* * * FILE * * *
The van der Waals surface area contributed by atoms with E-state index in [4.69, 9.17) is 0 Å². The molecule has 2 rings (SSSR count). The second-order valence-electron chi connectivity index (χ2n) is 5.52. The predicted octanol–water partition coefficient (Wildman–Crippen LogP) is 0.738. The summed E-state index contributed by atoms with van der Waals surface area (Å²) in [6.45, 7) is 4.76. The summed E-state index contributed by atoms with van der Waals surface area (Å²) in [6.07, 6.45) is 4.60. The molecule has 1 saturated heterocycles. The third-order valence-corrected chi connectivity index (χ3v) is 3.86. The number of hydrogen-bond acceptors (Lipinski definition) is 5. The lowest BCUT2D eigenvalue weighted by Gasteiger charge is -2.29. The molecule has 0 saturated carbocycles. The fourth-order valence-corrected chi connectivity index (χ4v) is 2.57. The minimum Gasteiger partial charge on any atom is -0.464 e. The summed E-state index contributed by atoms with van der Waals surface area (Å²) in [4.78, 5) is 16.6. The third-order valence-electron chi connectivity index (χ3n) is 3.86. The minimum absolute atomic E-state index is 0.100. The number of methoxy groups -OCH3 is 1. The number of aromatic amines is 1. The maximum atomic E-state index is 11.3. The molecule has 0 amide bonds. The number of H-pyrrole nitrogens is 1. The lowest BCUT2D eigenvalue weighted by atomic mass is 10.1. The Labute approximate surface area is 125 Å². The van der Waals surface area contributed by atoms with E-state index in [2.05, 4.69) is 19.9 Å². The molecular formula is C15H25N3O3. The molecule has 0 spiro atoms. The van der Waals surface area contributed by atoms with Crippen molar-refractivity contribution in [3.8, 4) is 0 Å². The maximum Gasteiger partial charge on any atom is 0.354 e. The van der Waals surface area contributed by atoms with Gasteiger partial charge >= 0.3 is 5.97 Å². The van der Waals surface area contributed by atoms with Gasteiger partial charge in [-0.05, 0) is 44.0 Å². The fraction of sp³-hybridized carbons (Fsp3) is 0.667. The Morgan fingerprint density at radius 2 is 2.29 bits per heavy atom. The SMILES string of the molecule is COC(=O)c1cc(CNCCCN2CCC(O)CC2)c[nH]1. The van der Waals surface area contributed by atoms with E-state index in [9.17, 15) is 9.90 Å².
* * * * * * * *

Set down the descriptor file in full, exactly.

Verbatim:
The van der Waals surface area contributed by atoms with E-state index in [4.69, 9.17) is 0 Å². The molecule has 2 rings (SSSR count). The second-order valence-electron chi connectivity index (χ2n) is 5.52. The predicted octanol–water partition coefficient (Wildman–Crippen LogP) is 0.738. The summed E-state index contributed by atoms with van der Waals surface area (Å²) in [6.45, 7) is 4.76. The summed E-state index contributed by atoms with van der Waals surface area (Å²) in [6.07, 6.45) is 4.60. The molecule has 1 saturated heterocycles. The third-order valence-corrected chi connectivity index (χ3v) is 3.86. The number of hydrogen-bond acceptors (Lipinski definition) is 5. The lowest BCUT2D eigenvalue weighted by Gasteiger charge is -2.29. The molecule has 0 saturated carbocycles. The fourth-order valence-corrected chi connectivity index (χ4v) is 2.57. The minimum Gasteiger partial charge on any atom is -0.464 e. The summed E-state index contributed by atoms with van der Waals surface area (Å²) in [4.78, 5) is 16.6. The third-order valence-electron chi connectivity index (χ3n) is 3.86. The minimum absolute atomic E-state index is 0.100. The number of methoxy groups -OCH3 is 1. The number of aromatic amines is 1. The maximum atomic E-state index is 11.3. The molecule has 0 amide bonds. The number of H-pyrrole nitrogens is 1. The lowest BCUT2D eigenvalue weighted by atomic mass is 10.1. The Labute approximate surface area is 125 Å². The van der Waals surface area contributed by atoms with E-state index in [2.05, 4.69) is 19.9 Å². The molecular formula is C15H25N3O3. The molecule has 0 spiro atoms. The van der Waals surface area contributed by atoms with Crippen molar-refractivity contribution in [3.8, 4) is 0 Å². The maximum Gasteiger partial charge on any atom is 0.354 e. The van der Waals surface area contributed by atoms with Gasteiger partial charge >= 0.3 is 5.97 Å². The van der Waals surface area contributed by atoms with Gasteiger partial charge in [-0.05, 0) is 44.0 Å². The fraction of sp³-hybridized carbons (Fsp3) is 0.667. The Morgan fingerprint density at radius 2 is 2.29 bits per heavy atom. The SMILES string of the molecule is COC(=O)c1cc(CNCCCN2CCC(O)CC2)c[nH]1. The van der Waals surface area contributed by atoms with E-state index in [9.17, 15) is 9.90 Å².